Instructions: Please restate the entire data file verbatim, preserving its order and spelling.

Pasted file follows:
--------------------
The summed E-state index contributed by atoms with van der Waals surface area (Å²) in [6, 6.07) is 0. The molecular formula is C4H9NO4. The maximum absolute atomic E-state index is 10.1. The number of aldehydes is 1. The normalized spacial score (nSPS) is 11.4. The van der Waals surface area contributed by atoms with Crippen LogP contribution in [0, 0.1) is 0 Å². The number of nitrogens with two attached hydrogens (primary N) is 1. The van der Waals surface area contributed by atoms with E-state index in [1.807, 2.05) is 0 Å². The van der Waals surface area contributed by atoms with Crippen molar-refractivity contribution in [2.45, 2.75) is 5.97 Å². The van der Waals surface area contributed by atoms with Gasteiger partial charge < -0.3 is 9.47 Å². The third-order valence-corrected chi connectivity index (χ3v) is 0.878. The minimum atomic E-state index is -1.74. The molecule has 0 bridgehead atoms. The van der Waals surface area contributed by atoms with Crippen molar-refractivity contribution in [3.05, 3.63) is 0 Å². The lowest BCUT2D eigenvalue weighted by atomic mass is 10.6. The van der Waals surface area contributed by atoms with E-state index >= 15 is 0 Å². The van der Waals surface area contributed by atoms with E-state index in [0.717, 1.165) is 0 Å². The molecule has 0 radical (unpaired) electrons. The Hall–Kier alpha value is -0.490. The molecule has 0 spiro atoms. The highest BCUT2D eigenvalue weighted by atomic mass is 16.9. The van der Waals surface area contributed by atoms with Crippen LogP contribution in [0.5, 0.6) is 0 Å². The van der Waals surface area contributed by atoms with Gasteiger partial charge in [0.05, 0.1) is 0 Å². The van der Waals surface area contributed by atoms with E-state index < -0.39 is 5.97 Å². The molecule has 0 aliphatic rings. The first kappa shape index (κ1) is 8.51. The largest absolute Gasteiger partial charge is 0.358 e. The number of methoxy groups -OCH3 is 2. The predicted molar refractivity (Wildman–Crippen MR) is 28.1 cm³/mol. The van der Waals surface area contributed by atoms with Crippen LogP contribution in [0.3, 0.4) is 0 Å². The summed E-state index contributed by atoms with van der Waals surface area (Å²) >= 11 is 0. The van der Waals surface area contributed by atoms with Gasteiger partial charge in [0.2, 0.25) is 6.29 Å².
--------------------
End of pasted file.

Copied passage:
The summed E-state index contributed by atoms with van der Waals surface area (Å²) in [6, 6.07) is 0. The molecular formula is C4H9NO4. The maximum absolute atomic E-state index is 10.1. The number of aldehydes is 1. The normalized spacial score (nSPS) is 11.4. The van der Waals surface area contributed by atoms with Crippen LogP contribution in [0, 0.1) is 0 Å². The number of nitrogens with two attached hydrogens (primary N) is 1. The van der Waals surface area contributed by atoms with E-state index in [1.807, 2.05) is 0 Å². The van der Waals surface area contributed by atoms with Crippen molar-refractivity contribution in [2.45, 2.75) is 5.97 Å². The van der Waals surface area contributed by atoms with Gasteiger partial charge < -0.3 is 9.47 Å². The third-order valence-corrected chi connectivity index (χ3v) is 0.878. The minimum atomic E-state index is -1.74. The molecule has 0 bridgehead atoms. The van der Waals surface area contributed by atoms with Crippen molar-refractivity contribution in [3.05, 3.63) is 0 Å². The lowest BCUT2D eigenvalue weighted by atomic mass is 10.6. The van der Waals surface area contributed by atoms with E-state index >= 15 is 0 Å². The van der Waals surface area contributed by atoms with E-state index in [0.717, 1.165) is 0 Å². The molecule has 0 radical (unpaired) electrons. The Hall–Kier alpha value is -0.490. The molecule has 0 spiro atoms. The highest BCUT2D eigenvalue weighted by atomic mass is 16.9. The van der Waals surface area contributed by atoms with Crippen LogP contribution in [0.5, 0.6) is 0 Å². The van der Waals surface area contributed by atoms with Gasteiger partial charge in [0.05, 0.1) is 0 Å². The van der Waals surface area contributed by atoms with E-state index < -0.39 is 5.97 Å². The molecule has 0 aliphatic rings. The first kappa shape index (κ1) is 8.51. The largest absolute Gasteiger partial charge is 0.358 e. The number of methoxy groups -OCH3 is 2. The predicted molar refractivity (Wildman–Crippen MR) is 28.1 cm³/mol. The van der Waals surface area contributed by atoms with Crippen LogP contribution in [0.3, 0.4) is 0 Å². The summed E-state index contributed by atoms with van der Waals surface area (Å²) >= 11 is 0. The van der Waals surface area contributed by atoms with Gasteiger partial charge in [0.2, 0.25) is 6.29 Å².